In 1925, Congress passed the Contract Air Mail Act which provided that the nation's airmail routes were to be assigned to commercial carriers, which would serve particular connections under contract (Heppenheimer, 2001). It is significant to note, though, that these early airlines were nothing like their modern-day counterparts. In this regard, Heppenheimer emphasizes that, "These carriers were not major enterprises with coast-to-coast service, such as the future TWA or American Airlines. They were more like Robertson Aircraft Corporation, which carried the mail from St. Louis to Chicago, numbering Lindbergh as one of its pilots. Even so, with airmail providing a steady source of revenue, this law encouraged the growth of start-up airlines that had considerably better prospects. These start-ups carried mail, not passengers; if they indeed carried paying travelers, it was merely as a sideline. But they provided day-by-day scheduled flights along marked routes, thereby laying groundwork for the passenger lines of subsequent years" (p. 154). In his book, Eastern's Armageddon, Saunders (1992) reports that, "In the early 1920s, civil aviation consisted mainly of 'barnstorming, stunt flying, and occasional charter trips.' Everything changed in 1925 when the Contract Air Mail Act was passed. Sponsored by Pennsylvania Representative Clarence Kelly, the bill gave the job of flying the mail to private contractors. Thousands of bids began pouring in within weeks. Among the successful bidders was Pitcairn Aviation," the predecessor to Eastern Airlines (p. 24). By mid- 1928, Pitcairn was responsible for carrying almost 33% of all of the nation's total airmail mileage (Saunders).
According to Duke and Torres (2005), "The air transportation industry has experienced rapid growth since its origins dating back to the Contract Air Mail Act of 1925, and this growth has been accompanied by growth in the quantity and complexity of the capital stock. A number of important technological innovations -- before and during regulation -- made airplanes safer, faster, and more efficient, helping to attract passengers away from other means of transportation such as railroads" (p. 33). In his book, Government Regulation of Transportation, Johnson (1938) reports that, "The substitution of contract service in place of government transportation of air mail was made possible by the passage of the Air Mail Act approved February 2, 1925. Congress had regarded the performance of the service by the Government as a temporary measure to be given up when regular air-line carriers had become able to perform the service under contract" (p. 604).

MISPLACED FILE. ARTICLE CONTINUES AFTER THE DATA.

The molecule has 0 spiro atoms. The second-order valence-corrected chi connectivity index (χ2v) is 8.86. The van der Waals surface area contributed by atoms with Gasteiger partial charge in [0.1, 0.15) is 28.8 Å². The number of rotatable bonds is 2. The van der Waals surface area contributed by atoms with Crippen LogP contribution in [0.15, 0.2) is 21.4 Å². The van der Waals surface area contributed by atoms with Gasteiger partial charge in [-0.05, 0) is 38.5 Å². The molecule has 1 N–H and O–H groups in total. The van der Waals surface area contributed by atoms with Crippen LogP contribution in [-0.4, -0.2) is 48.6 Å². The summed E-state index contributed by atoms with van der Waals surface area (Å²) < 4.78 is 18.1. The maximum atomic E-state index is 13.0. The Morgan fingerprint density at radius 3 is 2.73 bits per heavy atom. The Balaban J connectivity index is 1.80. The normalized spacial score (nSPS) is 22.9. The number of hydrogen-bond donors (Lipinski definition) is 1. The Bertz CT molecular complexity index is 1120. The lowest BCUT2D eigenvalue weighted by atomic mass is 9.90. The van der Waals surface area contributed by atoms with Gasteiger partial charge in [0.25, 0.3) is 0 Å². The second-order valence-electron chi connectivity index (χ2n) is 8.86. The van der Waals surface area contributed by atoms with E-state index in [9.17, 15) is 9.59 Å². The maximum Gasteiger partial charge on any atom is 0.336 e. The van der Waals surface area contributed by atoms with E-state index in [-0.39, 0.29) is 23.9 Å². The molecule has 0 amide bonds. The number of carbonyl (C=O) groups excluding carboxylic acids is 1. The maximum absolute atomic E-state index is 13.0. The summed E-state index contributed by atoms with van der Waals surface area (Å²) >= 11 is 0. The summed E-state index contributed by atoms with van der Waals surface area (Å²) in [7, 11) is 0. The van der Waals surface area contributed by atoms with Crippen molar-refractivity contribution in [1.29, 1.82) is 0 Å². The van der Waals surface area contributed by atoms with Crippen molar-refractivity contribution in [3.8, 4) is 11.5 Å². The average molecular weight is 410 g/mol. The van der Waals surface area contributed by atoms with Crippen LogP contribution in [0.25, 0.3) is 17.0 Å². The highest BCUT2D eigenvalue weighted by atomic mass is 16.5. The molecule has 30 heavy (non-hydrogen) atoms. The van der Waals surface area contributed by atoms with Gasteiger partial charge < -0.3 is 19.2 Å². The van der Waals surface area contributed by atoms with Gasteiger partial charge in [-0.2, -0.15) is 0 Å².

Pursuant to authority provided the postmaster general by the Act of 1925, the postal service arranged periodic contracts whereby service over one route after another was arranged for; and, by the end of 1927, Johnson notes that, "the Post Office Department had ceased to concern itself with the operation of a roplanes and with the creation and equipment of airways" (p. 604). Likewise, Malin reports that, "Air-mail postage was fixed by act of Congress (May 10, 1918) at not to exceed twenty-four cents an ounce or a fraction thereof. The service was operated by the Postmaster General until 1926" (Malin, p. 154).
The prevailing sentiment against government operation, except in the experimental stage, when the government was to bear the losses, dictated a transfer to private operation. An act of February 2, 1925, was passed "to encourage commercial aviation and to authorize the Postmaster-General to contract for air-mail service" (quoted in Mailin at p. 155). Postage rates at the time were to be not less than ten cents an ounce and contracts with private operators were stipulated to not exceed four-fifths of the revenues that were collected for air mail and were not to exceed four fifths of the revenues from other first-class mail (Malin). According to this historian, "The contract price was changed by an act of June 3, 1926, to a fixed rate per pound. Rates for air mail were not to exceed three dollars per pound for the first thousand miles and thirty cents per pound for each additional hundred miles. Rates on other first-class mail were not to exceed sixty cents per pound for the first thousand miles and six cents for each additional hundred" (Malin, p. 155). During Fiscal Year 1928, air mail contractors were paid $4,042,777 for transporting 1,861,800 pounds of mail; because the average piece of first-class mail weighed 0.433 ounce, the receipts from postage represented approximately $3,425,712 (Malin).
The transfer to private operation was completed rapidly, the last contract (the one covering the New York to Chicago division) being announced April 3, 1927, at $1.24 per pound to the National Air Transport, Inc. (N a.T.). This company also operated the Chicago-Dallas line. These mail contracts were in the nature of a subsidy to commercial aviation, since it was intended that…